Police in New Zealand shot and killed a "violent extremist" after he stabbed and wounded at least six people in an Auckland supermarket.
Prime Minister Jacinda Ardern said the incident was a "terrorist attack" carried out by a Sri Lankan national who was under police surveillance.
The man, who has not been officially named, was a supporter of the Islamic State (IS) terrorist group, she said.
Police killed the man within 60 seconds of the attack on Friday.
"What happened today was despicable, it was hateful it was wrong," Ms Ardern said in a news conference. "It was carried out by an individual, not a faith."
Of the six wounded people, three are in a critical condition and one is in a serious condition, health officials say.
"The hospital staff are doing everything they can to preserve their lives," Auckland Mayor Phil Goff told the BBC.
"We're all horrified by what's happened. But... justice came pretty swiftly for the offender," he added.
How did the attack unfold?
It happened at the Countdown supermarket at LynnMall in the Auckland district of New Lynn on Friday afternoon.
Police commissioner Andrew Coster said a surveillance team and a specialist tactics group had followed the man from his home to the supermarket. But while there were concerns about the him, officials said they had no reason to think he was planning an attack on Friday, and the team believed he was going to do his grocery shopping.
After entering the store, however, the attacker got hold of a knife and went on a stabbing spree.
Shopper Michelle Miller told local news outlet Stuff that the man was "running around like a lunatic" and attacking people.
"All I heard was a lot of screaming," she said.
"[People were] running out, hysterically, just screaming, yelling, scared," another witness said, adding that he saw an elderly man lying on the ground with a stab wound.
Witnesses also said the attacker had shouted "Allahu akbar" (God is greatest).
Mr Coster said police rushed over upon hearing the commotion and shot and killed the attacker when he charged at the officers with the knife.
Footage from the supermarket shared online showed people fleeing before the sound of gun shots could be heard.
Extremism rears its head - again
Analysis by Phil Mercer, BBC News
This callous act in Auckland will stir painful memories of the deadly mosque attacks in Christchurch in 2019.
In that attack, a lone gunman - a self-confessed white supremacist - murdered 51 worshippers. Once again, New Zealand's geographic isolation and peaceful reputation have proved to be no defence against extremism.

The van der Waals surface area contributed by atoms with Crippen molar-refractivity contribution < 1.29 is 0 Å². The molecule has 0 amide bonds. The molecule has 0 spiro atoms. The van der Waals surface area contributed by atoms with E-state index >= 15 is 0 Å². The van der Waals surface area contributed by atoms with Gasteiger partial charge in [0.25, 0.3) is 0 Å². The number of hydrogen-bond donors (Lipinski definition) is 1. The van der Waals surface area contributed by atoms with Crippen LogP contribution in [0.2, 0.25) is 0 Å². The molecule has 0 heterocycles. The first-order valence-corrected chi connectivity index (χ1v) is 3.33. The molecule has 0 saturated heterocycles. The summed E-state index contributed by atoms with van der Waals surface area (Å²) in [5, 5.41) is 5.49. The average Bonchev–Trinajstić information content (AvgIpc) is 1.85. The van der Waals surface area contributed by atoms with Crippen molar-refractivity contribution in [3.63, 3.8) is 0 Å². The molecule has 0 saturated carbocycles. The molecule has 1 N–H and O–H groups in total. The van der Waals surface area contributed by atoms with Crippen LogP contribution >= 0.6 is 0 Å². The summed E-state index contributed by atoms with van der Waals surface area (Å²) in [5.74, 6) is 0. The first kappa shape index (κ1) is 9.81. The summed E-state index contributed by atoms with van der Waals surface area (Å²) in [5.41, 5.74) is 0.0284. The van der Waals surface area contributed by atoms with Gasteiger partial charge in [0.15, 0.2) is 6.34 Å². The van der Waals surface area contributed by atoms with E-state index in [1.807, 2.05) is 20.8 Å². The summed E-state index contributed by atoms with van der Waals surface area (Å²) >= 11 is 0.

The assailant had, for years, been identified as a threat to national security and was under 24-hour surveillance.
The police acted decisively to prevent further carnage, but they weren't close enough to stop serious injuries. New terror laws could, however, allow volatile individuals to be detained in the future.
Australian Prime Minister Scott Morrison has sent a message of support: Kia Kaha New Zealand, he wrote, using Maori words. Stay strong.
What do we know about the attacker?
The man, whose identity cannot be revealed due to court suppression orders, arrived in New Zealand in October 2011. He became a person of national security interest in 2016.
He had been under round-the-clock monitoring and heavy surveillance due to concerns about his ideology. He was known to multiple agencies, and was also on a terror watchlist.
Local media reports said the attacker was 32 years old and had recently been sentenced to one year of supervision for possessing IS propaganda.
Prosecutors had accused him of plotting a "lone wolf" terror attack using knives, but the judge ruled that planning a terror attack was not in itself an offence under existing laws, the reports said.
His internet search history and bookmarks included heroes of Isis, Islamic State dress, and New Zealand prison clothes and food, according to Stuff.
Ms Ardern said that until Friday, he had not committed any offence. When asked about the man's motivations, she said they were "Isis-inspired".
Questions have been raised about why action against him was not taken before six people were injured - especially since he was under close surveillance.
"The reality is, that when you are surveilling someone on a 24/7 basis, it is not possible to be immediately next to them at all times. The staff intervened as quickly as they could and they prevented further injury in what was a terrifying situation," said Mr Coster.
He added that the attacker was very surveillance-conscious, and that teams needed to maintain a distance to be effective.
Authorities are confident the attacker was acting alone and that there is no further danger to the community, according to Mr Coster.
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